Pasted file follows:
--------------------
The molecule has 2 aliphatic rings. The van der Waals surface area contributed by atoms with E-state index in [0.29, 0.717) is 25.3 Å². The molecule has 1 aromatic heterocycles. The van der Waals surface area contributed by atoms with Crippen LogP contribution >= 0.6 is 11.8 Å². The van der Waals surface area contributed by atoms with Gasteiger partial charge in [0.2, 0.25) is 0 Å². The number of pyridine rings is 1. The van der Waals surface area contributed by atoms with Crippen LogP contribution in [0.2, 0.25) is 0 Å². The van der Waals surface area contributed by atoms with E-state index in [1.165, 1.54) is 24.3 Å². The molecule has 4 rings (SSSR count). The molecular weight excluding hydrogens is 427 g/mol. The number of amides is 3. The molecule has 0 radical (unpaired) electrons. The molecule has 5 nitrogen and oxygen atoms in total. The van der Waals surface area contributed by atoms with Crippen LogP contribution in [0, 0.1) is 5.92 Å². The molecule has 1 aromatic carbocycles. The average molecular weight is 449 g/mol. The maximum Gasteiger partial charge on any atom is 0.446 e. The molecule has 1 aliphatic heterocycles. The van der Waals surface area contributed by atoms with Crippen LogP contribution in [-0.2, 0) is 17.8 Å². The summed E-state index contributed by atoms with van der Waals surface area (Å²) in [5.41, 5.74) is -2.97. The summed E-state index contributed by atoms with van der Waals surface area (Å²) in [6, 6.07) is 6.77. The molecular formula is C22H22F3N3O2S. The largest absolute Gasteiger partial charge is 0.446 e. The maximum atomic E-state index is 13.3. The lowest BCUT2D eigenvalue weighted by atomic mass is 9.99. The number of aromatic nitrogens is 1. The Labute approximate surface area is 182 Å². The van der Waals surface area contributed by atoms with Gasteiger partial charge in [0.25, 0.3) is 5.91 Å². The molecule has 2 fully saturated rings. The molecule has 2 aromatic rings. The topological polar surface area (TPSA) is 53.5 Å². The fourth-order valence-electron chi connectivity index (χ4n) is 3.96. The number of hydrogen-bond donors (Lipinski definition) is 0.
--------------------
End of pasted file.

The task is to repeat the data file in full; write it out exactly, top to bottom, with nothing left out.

The molecule has 2 aliphatic rings. The van der Waals surface area contributed by atoms with E-state index in [0.29, 0.717) is 25.3 Å². The molecule has 1 aromatic heterocycles. The van der Waals surface area contributed by atoms with Crippen LogP contribution >= 0.6 is 11.8 Å². The van der Waals surface area contributed by atoms with Gasteiger partial charge in [0.2, 0.25) is 0 Å². The number of pyridine rings is 1. The van der Waals surface area contributed by atoms with Crippen LogP contribution in [0.2, 0.25) is 0 Å². The van der Waals surface area contributed by atoms with E-state index in [1.165, 1.54) is 24.3 Å². The molecule has 4 rings (SSSR count). The molecular weight excluding hydrogens is 427 g/mol. The number of amides is 3. The molecule has 0 radical (unpaired) electrons. The molecule has 5 nitrogen and oxygen atoms in total. The van der Waals surface area contributed by atoms with Crippen LogP contribution in [0, 0.1) is 5.92 Å². The molecule has 1 aromatic carbocycles. The average molecular weight is 449 g/mol. The maximum Gasteiger partial charge on any atom is 0.446 e. The molecule has 1 aliphatic heterocycles. The van der Waals surface area contributed by atoms with Crippen LogP contribution in [-0.2, 0) is 17.8 Å². The summed E-state index contributed by atoms with van der Waals surface area (Å²) in [5.41, 5.74) is -2.97. The summed E-state index contributed by atoms with van der Waals surface area (Å²) in [6, 6.07) is 6.77. The molecular formula is C22H22F3N3O2S. The largest absolute Gasteiger partial charge is 0.446 e. The maximum atomic E-state index is 13.3. The lowest BCUT2D eigenvalue weighted by atomic mass is 9.99. The number of aromatic nitrogens is 1. The Labute approximate surface area is 182 Å². The van der Waals surface area contributed by atoms with Gasteiger partial charge in [0.25, 0.3) is 5.91 Å². The molecule has 2 fully saturated rings. The molecule has 2 aromatic rings. The topological polar surface area (TPSA) is 53.5 Å². The fourth-order valence-electron chi connectivity index (χ4n) is 3.96. The number of hydrogen-bond donors (Lipinski definition) is 0.